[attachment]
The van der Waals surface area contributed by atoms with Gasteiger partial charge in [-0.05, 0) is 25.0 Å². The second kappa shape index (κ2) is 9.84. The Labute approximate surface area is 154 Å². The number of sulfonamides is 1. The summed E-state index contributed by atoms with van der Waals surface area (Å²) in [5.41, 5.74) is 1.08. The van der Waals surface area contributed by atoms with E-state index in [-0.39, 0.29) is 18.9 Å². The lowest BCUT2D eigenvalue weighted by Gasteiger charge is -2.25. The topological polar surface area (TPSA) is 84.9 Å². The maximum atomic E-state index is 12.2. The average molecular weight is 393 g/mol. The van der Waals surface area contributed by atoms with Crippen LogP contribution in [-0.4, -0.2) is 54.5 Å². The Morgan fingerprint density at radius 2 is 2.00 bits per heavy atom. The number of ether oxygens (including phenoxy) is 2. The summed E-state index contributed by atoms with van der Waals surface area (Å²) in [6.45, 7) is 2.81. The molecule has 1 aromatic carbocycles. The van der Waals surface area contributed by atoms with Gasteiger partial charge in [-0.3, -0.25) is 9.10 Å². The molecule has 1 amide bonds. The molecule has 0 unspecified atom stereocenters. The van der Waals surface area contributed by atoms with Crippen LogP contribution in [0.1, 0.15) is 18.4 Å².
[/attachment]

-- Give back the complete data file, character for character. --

The van der Waals surface area contributed by atoms with Gasteiger partial charge in [-0.05, 0) is 25.0 Å². The second kappa shape index (κ2) is 9.84. The Labute approximate surface area is 154 Å². The number of sulfonamides is 1. The summed E-state index contributed by atoms with van der Waals surface area (Å²) in [5.41, 5.74) is 1.08. The van der Waals surface area contributed by atoms with E-state index in [-0.39, 0.29) is 18.9 Å². The lowest BCUT2D eigenvalue weighted by Gasteiger charge is -2.25. The topological polar surface area (TPSA) is 84.9 Å². The maximum atomic E-state index is 12.2. The average molecular weight is 393 g/mol. The van der Waals surface area contributed by atoms with Crippen LogP contribution in [-0.4, -0.2) is 54.5 Å². The Morgan fingerprint density at radius 2 is 2.00 bits per heavy atom. The number of ether oxygens (including phenoxy) is 2. The summed E-state index contributed by atoms with van der Waals surface area (Å²) in [6.45, 7) is 2.81. The molecule has 1 aromatic carbocycles. The van der Waals surface area contributed by atoms with Gasteiger partial charge in [-0.3, -0.25) is 9.10 Å². The molecule has 1 amide bonds. The molecule has 0 unspecified atom stereocenters. The van der Waals surface area contributed by atoms with Crippen LogP contribution in [0.1, 0.15) is 18.4 Å².